Learning Cultural Norms

We know our cultural norms and we know the cultural norms of the larger society. But I wonder, when are they going to learn ours? – Anita Evans, retired middle school administrator

 Learning Cultural Norms

Louder and More Animated Does Not Mean More Dangerous

Anita Evans is a Black retired middle school administrator living in San Antonio, Texas. During her career in a predominantly White school district near Atlanta, she was sometimes called to serve as the intermediary between White teachers and Black students.

Once, several indignant middle schoolers approached her after they were written up for fighting in school.

“They were talking loudly, they were being argumentative, but in their (our) culture, they were not fighting,” said Evans. “Black folks can be loud, they can be indignant loud, they can be animated in terms of waving their arms or putting their hands on their hips or shaking their head. It’s not a fight, it’s not a tell, it’s not a precursor to a fight, it’s how they manage their behaviors with each other.”

This cultural misunderstanding is not limited to Black children. Deaf people with brown skin also report being treated differently by police and others because of having larger, more animated signs, according to Jasmine Garcia-Freeland, SAFE Deaf SHARE advocate/educator.

“We know our cultural norms and we know the cultural norms of the larger society,” Evans points out. “But I wonder, when are they going to learn ours?”

 Cultural norms: A matter of respect

As an example of cultural respect, Evans recommends not calling Black or Latino parents by their first name unless they invite you to. There is more formality of address in those cultures. “Black folks and Hispanics are very respectful of titles, and White folks aren’t. They’re the majority, so they’re not so steeped in, ‘Show me my respect by speaking my title.’ To us, it’s a sign of disrespect not to recognize our titles.”

Black and Latino children are more likely to keep their eyes down when they are being chastised, are afraid, or are talking to authority figures. White teachers commonly want children to look at them when they are talking, as a matter of respect. But in their cultures, a sign of respect is to lower their eyes. ”That’s a big cultural norm that a lot of European Americans don’t get,” she said.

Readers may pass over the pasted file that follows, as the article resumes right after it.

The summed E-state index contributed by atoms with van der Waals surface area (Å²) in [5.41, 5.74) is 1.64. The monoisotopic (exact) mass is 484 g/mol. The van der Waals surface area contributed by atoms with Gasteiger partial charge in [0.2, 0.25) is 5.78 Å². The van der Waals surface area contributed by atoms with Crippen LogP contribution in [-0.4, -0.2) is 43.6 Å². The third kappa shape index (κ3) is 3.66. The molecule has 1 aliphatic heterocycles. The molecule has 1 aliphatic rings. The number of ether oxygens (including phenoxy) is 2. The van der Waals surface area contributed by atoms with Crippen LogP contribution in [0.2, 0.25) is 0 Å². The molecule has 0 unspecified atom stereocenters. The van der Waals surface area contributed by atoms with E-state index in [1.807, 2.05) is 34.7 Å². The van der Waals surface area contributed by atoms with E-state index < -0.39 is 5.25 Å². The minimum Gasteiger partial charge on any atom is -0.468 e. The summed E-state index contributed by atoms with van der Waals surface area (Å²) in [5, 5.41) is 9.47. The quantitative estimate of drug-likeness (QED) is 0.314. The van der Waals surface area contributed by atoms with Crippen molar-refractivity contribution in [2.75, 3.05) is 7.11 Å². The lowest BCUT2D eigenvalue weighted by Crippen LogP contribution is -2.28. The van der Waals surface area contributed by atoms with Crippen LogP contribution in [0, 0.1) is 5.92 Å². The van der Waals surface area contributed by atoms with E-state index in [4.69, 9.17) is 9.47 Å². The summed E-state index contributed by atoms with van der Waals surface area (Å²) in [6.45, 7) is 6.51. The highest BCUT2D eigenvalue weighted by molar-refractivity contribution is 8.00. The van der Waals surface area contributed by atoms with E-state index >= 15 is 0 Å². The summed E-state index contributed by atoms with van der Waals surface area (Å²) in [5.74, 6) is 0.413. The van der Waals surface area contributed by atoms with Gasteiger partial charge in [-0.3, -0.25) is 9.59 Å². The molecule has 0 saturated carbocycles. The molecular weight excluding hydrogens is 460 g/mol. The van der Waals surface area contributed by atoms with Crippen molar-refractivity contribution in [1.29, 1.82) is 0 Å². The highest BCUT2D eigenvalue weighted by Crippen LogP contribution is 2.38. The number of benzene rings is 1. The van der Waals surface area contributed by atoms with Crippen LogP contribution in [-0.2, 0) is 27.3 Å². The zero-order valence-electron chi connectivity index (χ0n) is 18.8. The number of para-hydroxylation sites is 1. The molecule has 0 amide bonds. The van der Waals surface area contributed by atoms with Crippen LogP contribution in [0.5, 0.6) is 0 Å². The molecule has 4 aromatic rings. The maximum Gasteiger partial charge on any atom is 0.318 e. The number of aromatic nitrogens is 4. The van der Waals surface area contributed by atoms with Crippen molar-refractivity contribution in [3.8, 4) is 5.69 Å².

In Mexican and Mexican-American culture, many people believe in magical healing,  rituals, and ancient remedies, said Renee Lopez, Austin disability and social justice activist. Traditional healers—curanderos and sobadores—are often working in the community, found only through word of mouth. Lopez said this practice is often viewed as silly, old fashioned and dismissed as voodoo, and might even be viewed as child neglect or abuse for not providing proper medical care. However, many Mexican Americans believe these healers provide proper medical care. And there is more trust placed on these community healers than the doctor's in white coats.

The problem with compliance

 Many Mexican-American adults who are dealing with people of authority may be too afraid disagree, and may say yes to anything, even questions they don’t understand. It may be difficult for them to admit that they need clarification. Ask questions that need detail and not just yes or no answers, recommended Lopez. Ask people to share what they heard you say, if you think they might not have understood. If it is true, assure them that they are not in trouble, they are safe with you right now, and that you have no plans to take their child or cause them to be deported, Lopez said.

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